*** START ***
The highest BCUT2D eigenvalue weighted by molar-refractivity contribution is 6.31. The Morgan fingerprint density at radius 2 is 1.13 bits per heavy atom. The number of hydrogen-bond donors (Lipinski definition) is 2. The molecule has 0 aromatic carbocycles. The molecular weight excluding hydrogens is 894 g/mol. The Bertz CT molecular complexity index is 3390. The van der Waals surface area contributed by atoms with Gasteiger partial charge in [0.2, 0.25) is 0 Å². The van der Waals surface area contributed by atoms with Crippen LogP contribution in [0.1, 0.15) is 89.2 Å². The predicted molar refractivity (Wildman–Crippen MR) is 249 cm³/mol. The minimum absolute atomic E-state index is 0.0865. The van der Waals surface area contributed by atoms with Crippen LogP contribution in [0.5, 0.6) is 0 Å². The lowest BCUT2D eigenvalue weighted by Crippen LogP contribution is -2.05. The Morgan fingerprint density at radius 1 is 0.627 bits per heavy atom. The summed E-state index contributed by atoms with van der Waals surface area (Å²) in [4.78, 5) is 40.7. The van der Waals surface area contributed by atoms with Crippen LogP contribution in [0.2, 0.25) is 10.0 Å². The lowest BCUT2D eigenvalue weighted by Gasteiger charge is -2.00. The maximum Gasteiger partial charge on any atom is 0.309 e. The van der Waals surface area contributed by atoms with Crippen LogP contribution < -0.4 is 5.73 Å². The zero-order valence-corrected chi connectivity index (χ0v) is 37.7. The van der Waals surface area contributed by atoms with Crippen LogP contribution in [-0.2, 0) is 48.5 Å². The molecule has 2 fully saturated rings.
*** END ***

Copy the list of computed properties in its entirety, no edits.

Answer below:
The highest BCUT2D eigenvalue weighted by molar-refractivity contribution is 6.31. The Morgan fingerprint density at radius 2 is 1.13 bits per heavy atom. The number of hydrogen-bond donors (Lipinski definition) is 2. The molecule has 0 aromatic carbocycles. The molecular weight excluding hydrogens is 894 g/mol. The Bertz CT molecular complexity index is 3390. The van der Waals surface area contributed by atoms with Gasteiger partial charge in [0.2, 0.25) is 0 Å². The van der Waals surface area contributed by atoms with Crippen LogP contribution in [0.1, 0.15) is 89.2 Å². The predicted molar refractivity (Wildman–Crippen MR) is 249 cm³/mol. The minimum absolute atomic E-state index is 0.0865. The van der Waals surface area contributed by atoms with Crippen LogP contribution in [0.5, 0.6) is 0 Å². The lowest BCUT2D eigenvalue weighted by Crippen LogP contribution is -2.05. The Morgan fingerprint density at radius 1 is 0.627 bits per heavy atom. The summed E-state index contributed by atoms with van der Waals surface area (Å²) in [4.78, 5) is 40.7. The van der Waals surface area contributed by atoms with Crippen LogP contribution in [0.2, 0.25) is 10.0 Å². The lowest BCUT2D eigenvalue weighted by Gasteiger charge is -2.00. The maximum Gasteiger partial charge on any atom is 0.309 e. The van der Waals surface area contributed by atoms with Crippen LogP contribution < -0.4 is 5.73 Å². The zero-order valence-corrected chi connectivity index (χ0v) is 37.7. The van der Waals surface area contributed by atoms with Crippen LogP contribution in [-0.2, 0) is 48.5 Å². The molecule has 2 fully saturated rings.